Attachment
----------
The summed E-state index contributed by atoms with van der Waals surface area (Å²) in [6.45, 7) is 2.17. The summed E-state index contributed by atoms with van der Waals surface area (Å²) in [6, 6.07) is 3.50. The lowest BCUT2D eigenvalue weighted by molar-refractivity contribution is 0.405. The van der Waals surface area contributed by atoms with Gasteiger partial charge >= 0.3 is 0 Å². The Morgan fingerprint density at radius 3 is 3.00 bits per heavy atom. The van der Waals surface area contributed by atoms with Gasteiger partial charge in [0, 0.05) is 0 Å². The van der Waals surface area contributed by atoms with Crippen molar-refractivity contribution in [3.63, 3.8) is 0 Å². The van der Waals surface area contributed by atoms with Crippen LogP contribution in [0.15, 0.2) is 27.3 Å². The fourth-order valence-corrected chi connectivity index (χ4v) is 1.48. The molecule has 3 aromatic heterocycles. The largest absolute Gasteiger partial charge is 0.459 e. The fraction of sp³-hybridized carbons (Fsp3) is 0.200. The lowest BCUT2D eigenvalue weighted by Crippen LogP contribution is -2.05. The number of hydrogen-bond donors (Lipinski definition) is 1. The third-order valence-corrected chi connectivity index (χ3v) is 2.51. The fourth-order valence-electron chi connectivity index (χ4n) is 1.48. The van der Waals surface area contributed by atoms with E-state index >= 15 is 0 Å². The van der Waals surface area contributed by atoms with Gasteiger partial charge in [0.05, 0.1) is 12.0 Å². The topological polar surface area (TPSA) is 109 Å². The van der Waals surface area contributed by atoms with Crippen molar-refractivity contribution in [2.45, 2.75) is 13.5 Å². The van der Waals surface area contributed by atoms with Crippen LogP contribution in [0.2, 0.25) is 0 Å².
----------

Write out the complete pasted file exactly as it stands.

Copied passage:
The summed E-state index contributed by atoms with van der Waals surface area (Å²) in [6.45, 7) is 2.17. The summed E-state index contributed by atoms with van der Waals surface area (Å²) in [6, 6.07) is 3.50. The lowest BCUT2D eigenvalue weighted by molar-refractivity contribution is 0.405. The van der Waals surface area contributed by atoms with Gasteiger partial charge >= 0.3 is 0 Å². The Morgan fingerprint density at radius 3 is 3.00 bits per heavy atom. The van der Waals surface area contributed by atoms with Gasteiger partial charge in [0, 0.05) is 0 Å². The van der Waals surface area contributed by atoms with Crippen molar-refractivity contribution in [3.63, 3.8) is 0 Å². The van der Waals surface area contributed by atoms with Crippen LogP contribution in [0.15, 0.2) is 27.3 Å². The fourth-order valence-corrected chi connectivity index (χ4v) is 1.48. The molecule has 3 aromatic heterocycles. The largest absolute Gasteiger partial charge is 0.459 e. The fraction of sp³-hybridized carbons (Fsp3) is 0.200. The lowest BCUT2D eigenvalue weighted by Crippen LogP contribution is -2.05. The number of hydrogen-bond donors (Lipinski definition) is 1. The third-order valence-corrected chi connectivity index (χ3v) is 2.51. The fourth-order valence-electron chi connectivity index (χ4n) is 1.48. The van der Waals surface area contributed by atoms with E-state index >= 15 is 0 Å². The van der Waals surface area contributed by atoms with Gasteiger partial charge in [0.05, 0.1) is 12.0 Å². The topological polar surface area (TPSA) is 109 Å². The van der Waals surface area contributed by atoms with Crippen molar-refractivity contribution in [2.45, 2.75) is 13.5 Å². The van der Waals surface area contributed by atoms with Crippen LogP contribution in [0.2, 0.25) is 0 Å².